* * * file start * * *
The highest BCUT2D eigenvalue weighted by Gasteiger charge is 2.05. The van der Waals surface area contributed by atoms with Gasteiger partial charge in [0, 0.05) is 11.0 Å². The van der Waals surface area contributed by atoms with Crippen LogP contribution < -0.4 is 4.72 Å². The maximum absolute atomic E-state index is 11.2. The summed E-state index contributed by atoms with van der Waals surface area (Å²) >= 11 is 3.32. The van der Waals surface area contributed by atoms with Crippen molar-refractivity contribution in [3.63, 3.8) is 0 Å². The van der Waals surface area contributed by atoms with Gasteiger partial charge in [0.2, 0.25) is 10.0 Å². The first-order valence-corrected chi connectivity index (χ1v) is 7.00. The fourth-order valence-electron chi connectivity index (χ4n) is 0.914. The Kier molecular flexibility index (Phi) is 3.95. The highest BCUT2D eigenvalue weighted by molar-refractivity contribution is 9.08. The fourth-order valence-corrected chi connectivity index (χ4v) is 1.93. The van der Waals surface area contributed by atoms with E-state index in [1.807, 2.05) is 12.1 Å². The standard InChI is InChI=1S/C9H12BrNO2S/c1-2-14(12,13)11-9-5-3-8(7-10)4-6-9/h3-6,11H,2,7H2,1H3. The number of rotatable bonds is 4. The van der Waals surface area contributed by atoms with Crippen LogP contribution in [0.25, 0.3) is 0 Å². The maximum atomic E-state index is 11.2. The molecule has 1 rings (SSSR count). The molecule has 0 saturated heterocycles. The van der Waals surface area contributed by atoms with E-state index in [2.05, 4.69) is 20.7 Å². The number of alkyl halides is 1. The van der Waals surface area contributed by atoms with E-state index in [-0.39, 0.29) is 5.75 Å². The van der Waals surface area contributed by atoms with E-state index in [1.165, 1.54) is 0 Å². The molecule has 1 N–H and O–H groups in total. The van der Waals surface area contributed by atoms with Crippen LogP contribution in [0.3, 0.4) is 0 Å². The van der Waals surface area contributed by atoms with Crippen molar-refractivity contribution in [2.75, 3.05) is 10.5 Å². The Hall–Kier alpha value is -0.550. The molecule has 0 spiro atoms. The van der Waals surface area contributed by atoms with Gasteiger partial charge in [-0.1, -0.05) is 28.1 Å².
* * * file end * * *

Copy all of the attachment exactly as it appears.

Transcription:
The highest BCUT2D eigenvalue weighted by Gasteiger charge is 2.05. The van der Waals surface area contributed by atoms with Gasteiger partial charge in [0, 0.05) is 11.0 Å². The van der Waals surface area contributed by atoms with Crippen LogP contribution < -0.4 is 4.72 Å². The maximum absolute atomic E-state index is 11.2. The summed E-state index contributed by atoms with van der Waals surface area (Å²) >= 11 is 3.32. The van der Waals surface area contributed by atoms with Crippen molar-refractivity contribution in [3.63, 3.8) is 0 Å². The van der Waals surface area contributed by atoms with Gasteiger partial charge in [0.2, 0.25) is 10.0 Å². The first-order valence-corrected chi connectivity index (χ1v) is 7.00. The fourth-order valence-electron chi connectivity index (χ4n) is 0.914. The Kier molecular flexibility index (Phi) is 3.95. The highest BCUT2D eigenvalue weighted by molar-refractivity contribution is 9.08. The fourth-order valence-corrected chi connectivity index (χ4v) is 1.93. The van der Waals surface area contributed by atoms with E-state index in [1.807, 2.05) is 12.1 Å². The standard InChI is InChI=1S/C9H12BrNO2S/c1-2-14(12,13)11-9-5-3-8(7-10)4-6-9/h3-6,11H,2,7H2,1H3. The number of rotatable bonds is 4. The van der Waals surface area contributed by atoms with Crippen LogP contribution in [0.25, 0.3) is 0 Å². The maximum atomic E-state index is 11.2. The molecule has 1 rings (SSSR count). The molecule has 0 saturated heterocycles. The van der Waals surface area contributed by atoms with E-state index in [2.05, 4.69) is 20.7 Å². The number of alkyl halides is 1. The van der Waals surface area contributed by atoms with E-state index in [-0.39, 0.29) is 5.75 Å². The van der Waals surface area contributed by atoms with E-state index in [1.165, 1.54) is 0 Å². The molecule has 1 N–H and O–H groups in total. The van der Waals surface area contributed by atoms with Crippen LogP contribution in [0.3, 0.4) is 0 Å². The van der Waals surface area contributed by atoms with Crippen molar-refractivity contribution in [2.75, 3.05) is 10.5 Å². The Hall–Kier alpha value is -0.550. The molecule has 0 spiro atoms. The van der Waals surface area contributed by atoms with Gasteiger partial charge in [-0.1, -0.05) is 28.1 Å².